Without doing crazy things?
In Osasuna they don't do crazy things, starting with the sports management.
Little has been signed but well, in the economic aspect the club had a bad time, but it has been channeled in recent times.
Here sanity prevails, and sanity can be combined with illusion.
What do you think when you listen to the coaches of the big teams who ask for more signings?
Do you know what happens? We know where we are and when the market closes we always think we have the best squad we can have.
Our work is based on getting the best performance out of what we have.
I know that we all want more, that the big clubs surely want more, the coaches want more, but here we are not asking, but trying to make the most of what we have.
The next step is the Bernabéu and last year they tied.
What do you think can happen this time?
To those fields you always have to go with a plan that can come out.
If you go with fear, bad;
if you go with respect, bad;
if you are going to see them coming, bad;
if you are suicidal, bad.
There are very few assets, right?
Yes, there are very few assets.
They ask me if it's the best time to go, but I don't think there's a good time to play against Real Madrid.
They have won all the games they have played, they are in great form and what we have to do is set the bar very high, bring out the best version of Osasuna and if they later exceed that bar we will congratulate them.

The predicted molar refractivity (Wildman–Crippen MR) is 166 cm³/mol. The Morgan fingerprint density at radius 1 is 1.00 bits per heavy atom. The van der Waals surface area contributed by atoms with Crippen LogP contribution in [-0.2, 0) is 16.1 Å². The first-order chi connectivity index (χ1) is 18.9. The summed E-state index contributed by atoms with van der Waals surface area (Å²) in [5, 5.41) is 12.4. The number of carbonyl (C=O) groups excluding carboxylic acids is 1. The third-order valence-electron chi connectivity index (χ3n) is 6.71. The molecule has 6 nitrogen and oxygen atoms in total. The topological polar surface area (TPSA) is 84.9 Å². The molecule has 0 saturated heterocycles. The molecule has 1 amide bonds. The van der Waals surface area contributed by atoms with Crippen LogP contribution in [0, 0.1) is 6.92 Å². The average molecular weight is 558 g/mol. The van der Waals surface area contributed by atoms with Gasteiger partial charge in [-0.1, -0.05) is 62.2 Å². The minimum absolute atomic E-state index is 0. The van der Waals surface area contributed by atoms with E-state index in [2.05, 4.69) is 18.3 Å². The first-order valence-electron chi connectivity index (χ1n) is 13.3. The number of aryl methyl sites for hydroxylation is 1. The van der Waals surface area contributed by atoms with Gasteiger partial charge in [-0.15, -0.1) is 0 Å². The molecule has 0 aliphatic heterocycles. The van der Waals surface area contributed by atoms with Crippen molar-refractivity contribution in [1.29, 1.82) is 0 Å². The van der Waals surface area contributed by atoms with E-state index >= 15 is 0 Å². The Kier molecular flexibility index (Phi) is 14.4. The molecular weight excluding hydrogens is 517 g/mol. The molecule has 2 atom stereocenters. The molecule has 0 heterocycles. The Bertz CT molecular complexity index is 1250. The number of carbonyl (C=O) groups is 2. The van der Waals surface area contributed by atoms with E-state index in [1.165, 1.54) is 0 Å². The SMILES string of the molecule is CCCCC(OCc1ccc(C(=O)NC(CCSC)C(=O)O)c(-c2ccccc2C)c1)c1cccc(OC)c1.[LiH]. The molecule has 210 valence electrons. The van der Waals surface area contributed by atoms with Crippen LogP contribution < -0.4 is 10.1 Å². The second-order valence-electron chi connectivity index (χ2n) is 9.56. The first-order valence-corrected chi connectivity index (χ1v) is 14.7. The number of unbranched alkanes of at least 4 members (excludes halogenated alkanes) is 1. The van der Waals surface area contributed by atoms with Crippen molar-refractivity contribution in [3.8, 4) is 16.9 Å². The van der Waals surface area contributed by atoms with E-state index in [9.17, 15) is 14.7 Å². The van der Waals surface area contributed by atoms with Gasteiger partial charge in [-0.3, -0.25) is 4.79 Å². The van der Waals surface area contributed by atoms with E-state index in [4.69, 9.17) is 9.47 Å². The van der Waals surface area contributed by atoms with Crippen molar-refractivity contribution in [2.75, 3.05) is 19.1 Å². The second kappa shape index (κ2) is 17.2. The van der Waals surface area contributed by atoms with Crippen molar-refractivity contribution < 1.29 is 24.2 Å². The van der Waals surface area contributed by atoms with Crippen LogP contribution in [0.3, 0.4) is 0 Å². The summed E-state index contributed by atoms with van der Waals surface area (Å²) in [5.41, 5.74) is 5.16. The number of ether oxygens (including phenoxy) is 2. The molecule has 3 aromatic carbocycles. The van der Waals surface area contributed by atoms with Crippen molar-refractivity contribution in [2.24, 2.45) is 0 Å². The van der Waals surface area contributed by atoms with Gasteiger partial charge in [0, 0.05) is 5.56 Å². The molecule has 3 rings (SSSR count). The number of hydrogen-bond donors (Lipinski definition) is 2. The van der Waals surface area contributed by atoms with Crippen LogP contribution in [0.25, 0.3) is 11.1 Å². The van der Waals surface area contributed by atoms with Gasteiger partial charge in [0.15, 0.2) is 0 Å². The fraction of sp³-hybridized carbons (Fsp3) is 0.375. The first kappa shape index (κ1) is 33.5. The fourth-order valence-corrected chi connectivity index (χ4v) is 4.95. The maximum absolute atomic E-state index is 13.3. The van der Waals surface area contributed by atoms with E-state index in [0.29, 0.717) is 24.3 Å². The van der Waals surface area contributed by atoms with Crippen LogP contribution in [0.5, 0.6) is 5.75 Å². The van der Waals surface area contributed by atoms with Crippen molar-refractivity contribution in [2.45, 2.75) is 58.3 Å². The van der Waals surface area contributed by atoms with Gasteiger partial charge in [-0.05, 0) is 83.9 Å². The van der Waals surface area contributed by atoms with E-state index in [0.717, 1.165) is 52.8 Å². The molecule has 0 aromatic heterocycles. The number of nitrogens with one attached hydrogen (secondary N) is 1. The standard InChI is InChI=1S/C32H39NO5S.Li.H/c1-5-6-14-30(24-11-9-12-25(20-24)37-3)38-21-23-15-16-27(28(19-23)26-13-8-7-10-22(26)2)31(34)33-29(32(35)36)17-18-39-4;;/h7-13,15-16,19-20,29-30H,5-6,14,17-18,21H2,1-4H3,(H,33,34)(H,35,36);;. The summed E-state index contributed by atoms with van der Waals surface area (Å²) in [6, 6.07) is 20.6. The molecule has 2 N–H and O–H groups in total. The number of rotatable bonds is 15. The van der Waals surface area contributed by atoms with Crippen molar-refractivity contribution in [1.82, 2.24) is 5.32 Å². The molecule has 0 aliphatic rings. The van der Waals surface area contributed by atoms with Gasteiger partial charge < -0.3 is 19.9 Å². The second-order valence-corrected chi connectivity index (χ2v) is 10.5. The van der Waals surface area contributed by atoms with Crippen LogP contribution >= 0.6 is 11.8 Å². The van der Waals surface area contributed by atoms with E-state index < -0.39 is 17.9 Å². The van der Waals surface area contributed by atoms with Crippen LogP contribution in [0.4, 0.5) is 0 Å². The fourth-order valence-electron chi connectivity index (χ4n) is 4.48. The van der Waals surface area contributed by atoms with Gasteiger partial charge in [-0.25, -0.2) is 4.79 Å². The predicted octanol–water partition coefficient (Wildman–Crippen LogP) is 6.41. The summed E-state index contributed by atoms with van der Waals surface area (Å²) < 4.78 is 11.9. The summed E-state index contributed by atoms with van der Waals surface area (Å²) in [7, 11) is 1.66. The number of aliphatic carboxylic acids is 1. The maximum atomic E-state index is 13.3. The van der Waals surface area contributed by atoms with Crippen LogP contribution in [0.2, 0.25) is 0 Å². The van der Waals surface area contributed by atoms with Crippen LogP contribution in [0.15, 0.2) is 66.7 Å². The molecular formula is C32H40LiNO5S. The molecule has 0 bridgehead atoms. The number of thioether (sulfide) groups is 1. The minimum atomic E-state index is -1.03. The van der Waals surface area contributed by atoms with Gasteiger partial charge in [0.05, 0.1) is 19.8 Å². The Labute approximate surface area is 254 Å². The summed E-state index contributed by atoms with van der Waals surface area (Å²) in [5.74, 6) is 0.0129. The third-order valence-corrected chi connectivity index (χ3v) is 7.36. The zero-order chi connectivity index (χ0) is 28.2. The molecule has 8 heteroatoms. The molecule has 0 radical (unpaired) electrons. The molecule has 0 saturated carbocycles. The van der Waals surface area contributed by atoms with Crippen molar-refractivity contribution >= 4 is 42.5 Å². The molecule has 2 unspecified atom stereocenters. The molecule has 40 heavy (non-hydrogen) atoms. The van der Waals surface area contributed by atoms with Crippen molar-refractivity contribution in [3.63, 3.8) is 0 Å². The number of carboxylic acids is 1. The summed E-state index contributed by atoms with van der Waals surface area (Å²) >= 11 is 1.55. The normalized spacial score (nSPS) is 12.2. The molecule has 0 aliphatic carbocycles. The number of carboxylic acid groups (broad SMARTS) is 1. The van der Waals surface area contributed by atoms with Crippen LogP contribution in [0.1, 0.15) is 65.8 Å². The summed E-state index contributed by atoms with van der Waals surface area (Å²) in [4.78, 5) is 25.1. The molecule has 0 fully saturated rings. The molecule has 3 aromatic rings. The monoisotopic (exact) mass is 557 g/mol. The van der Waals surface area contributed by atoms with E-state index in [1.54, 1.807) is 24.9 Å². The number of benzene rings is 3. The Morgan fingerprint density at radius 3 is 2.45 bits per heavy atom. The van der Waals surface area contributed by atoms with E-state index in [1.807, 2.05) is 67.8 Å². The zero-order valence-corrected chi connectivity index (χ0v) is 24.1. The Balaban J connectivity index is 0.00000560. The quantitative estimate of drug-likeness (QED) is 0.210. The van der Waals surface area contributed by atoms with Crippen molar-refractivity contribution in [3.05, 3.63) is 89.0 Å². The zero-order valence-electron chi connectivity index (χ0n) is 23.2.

If we are at our best level, we are a difficult team for the rival.
How is the dressing room for the match after fifteen days without playing?
The last defeat against Getafe was a little disappointing because winning would have put us in a very good position, but we took advantage of the break to play a friendly, to unwind over the weekend and now we're looking forward to it again, because we didn't stop until the World Cup .
Many games come in a row and you have to take the rest to reach that break of a month and a half with the maximum possible points.
With all the work that is being done now to analyze the rival, what do you have about Real Madrid, an encyclopedia?
You have to filter, because if you start analyzing everything, you don't have time.
It's very simple: we all know how Madrid plays, what their strengths are, but the hard part is countering them.
That is the greatness of football.
If with the analyzes we were able to minimize Madrid, everything would be simpler, but it is not possible.